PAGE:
Tag Archives: Fashion Design Degree

How to Become Fashion Designer ( Part 6 ) – Well Put Together

What to Include in Your Fashion Portfolio

What’s the most common faux pas when it comes to fashion design portfolios? Many fashion design students and entry-level apparel designers make the mistake of filling their fashion portfolios with all of their favorite fashion illustrations, or photos of garments they’ve made.
The trouble with this is that apparel industry companies don’t need to see tons of imaginative avant-garde fashion sketches – who’s really going to wear that stuff? They just don’t sell! Don’t get me wrong, you should still show off some fashion figure illustrations and your ability to develop an apparel design collection, but following an organized presentation format is a much better approach to showing off your fashion design talents and skills.

Choose Your Dream Market

First thing’s first: decide in which market you want to have your fashion career, and make a list of fashion industry companies that fit into that category. For example, if you would love to be a fashion designer for a better sportswear collection such as Bebe, other fashion companies on your list could include Armani Exchange, Anthropology, and DKNY. Then take some time to look into the companies you chose. What’s their design philosophy? Who is their customer? Where do they draw inspiration from, and what does their current collection look like?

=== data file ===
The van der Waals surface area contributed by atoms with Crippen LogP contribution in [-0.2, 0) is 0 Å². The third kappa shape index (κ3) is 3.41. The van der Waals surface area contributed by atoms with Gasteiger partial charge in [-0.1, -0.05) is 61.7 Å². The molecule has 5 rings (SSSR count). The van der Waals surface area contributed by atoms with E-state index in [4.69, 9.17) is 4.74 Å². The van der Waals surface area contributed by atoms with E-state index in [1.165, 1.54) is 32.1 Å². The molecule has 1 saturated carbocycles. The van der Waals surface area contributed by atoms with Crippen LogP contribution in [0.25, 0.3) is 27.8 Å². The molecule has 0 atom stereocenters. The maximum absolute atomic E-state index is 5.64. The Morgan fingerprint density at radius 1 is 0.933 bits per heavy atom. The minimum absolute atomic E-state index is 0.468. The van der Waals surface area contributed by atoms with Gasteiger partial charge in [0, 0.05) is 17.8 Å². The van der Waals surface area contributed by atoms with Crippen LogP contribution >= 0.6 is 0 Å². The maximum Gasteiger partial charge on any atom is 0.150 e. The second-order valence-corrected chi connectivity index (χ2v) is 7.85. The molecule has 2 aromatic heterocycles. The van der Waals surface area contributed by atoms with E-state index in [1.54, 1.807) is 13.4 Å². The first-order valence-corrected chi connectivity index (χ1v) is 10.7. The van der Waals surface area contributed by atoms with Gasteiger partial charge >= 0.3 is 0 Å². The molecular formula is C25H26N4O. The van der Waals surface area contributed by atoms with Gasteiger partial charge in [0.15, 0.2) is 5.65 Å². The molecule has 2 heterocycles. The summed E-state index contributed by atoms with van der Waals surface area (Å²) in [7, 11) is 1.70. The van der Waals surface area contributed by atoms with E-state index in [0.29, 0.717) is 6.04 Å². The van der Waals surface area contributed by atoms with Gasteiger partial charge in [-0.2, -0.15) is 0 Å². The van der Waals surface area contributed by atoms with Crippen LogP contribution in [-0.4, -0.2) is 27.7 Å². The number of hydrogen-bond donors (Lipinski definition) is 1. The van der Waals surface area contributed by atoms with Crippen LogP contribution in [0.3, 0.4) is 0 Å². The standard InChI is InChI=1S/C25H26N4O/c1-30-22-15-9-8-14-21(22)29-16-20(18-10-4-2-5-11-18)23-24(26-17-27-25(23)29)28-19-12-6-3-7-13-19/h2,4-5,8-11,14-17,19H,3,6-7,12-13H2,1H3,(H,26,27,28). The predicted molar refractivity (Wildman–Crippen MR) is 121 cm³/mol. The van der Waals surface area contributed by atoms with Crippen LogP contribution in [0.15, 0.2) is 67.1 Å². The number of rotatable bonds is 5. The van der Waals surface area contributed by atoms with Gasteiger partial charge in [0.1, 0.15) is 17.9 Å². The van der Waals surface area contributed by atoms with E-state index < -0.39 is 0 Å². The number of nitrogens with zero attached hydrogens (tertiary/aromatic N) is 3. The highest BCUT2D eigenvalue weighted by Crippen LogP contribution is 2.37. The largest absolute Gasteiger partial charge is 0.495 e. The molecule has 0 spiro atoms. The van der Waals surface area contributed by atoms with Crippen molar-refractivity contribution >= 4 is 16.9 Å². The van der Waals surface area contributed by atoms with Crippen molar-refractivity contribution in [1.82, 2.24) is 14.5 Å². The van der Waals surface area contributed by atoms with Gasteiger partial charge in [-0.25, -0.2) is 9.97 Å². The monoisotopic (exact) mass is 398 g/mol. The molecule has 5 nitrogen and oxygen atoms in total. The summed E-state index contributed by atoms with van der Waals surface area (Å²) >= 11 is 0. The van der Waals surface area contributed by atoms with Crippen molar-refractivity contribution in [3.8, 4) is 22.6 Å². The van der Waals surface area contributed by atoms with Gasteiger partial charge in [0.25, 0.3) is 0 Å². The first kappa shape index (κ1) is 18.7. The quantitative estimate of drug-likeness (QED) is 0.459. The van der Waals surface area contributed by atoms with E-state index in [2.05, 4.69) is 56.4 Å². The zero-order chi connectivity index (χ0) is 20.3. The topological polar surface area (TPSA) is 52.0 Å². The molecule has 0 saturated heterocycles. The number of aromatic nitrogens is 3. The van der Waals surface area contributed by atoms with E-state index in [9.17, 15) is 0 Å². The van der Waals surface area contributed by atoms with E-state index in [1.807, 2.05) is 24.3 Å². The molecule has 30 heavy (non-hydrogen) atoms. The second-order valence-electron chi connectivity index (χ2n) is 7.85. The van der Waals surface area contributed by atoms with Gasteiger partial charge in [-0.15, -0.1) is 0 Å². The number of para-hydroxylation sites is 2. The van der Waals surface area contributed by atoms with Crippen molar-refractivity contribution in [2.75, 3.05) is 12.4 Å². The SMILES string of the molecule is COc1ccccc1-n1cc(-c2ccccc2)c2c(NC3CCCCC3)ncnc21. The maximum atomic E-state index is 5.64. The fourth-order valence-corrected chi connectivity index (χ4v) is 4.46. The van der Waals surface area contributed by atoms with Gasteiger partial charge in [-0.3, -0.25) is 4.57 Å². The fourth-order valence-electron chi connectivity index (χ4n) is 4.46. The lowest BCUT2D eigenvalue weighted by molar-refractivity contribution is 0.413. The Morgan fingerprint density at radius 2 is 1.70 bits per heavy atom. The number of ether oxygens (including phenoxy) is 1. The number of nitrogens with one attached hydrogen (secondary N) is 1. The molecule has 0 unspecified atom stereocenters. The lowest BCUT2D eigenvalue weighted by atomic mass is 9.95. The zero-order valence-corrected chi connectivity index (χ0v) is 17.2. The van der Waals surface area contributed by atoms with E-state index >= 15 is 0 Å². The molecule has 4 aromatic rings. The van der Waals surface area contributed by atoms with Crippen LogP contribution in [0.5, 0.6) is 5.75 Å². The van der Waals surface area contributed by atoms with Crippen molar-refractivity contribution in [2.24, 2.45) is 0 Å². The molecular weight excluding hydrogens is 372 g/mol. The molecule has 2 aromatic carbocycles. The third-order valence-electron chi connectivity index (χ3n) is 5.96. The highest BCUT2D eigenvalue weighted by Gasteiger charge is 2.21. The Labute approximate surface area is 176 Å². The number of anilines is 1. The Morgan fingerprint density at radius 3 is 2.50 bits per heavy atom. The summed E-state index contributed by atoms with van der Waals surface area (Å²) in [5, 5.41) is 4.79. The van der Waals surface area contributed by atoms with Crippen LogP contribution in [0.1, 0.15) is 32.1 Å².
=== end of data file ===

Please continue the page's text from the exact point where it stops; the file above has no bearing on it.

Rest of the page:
Once you’re familiar with the type of fashion industry companies you want to design for, think about what they want to see from you – the fashion designer. You’ll need to show that you have an eye for style and can create a cohesive apparel design collection for a specific customer, and the company should be able to identify with the price point and styling of your fashion designs.

Putting It All Together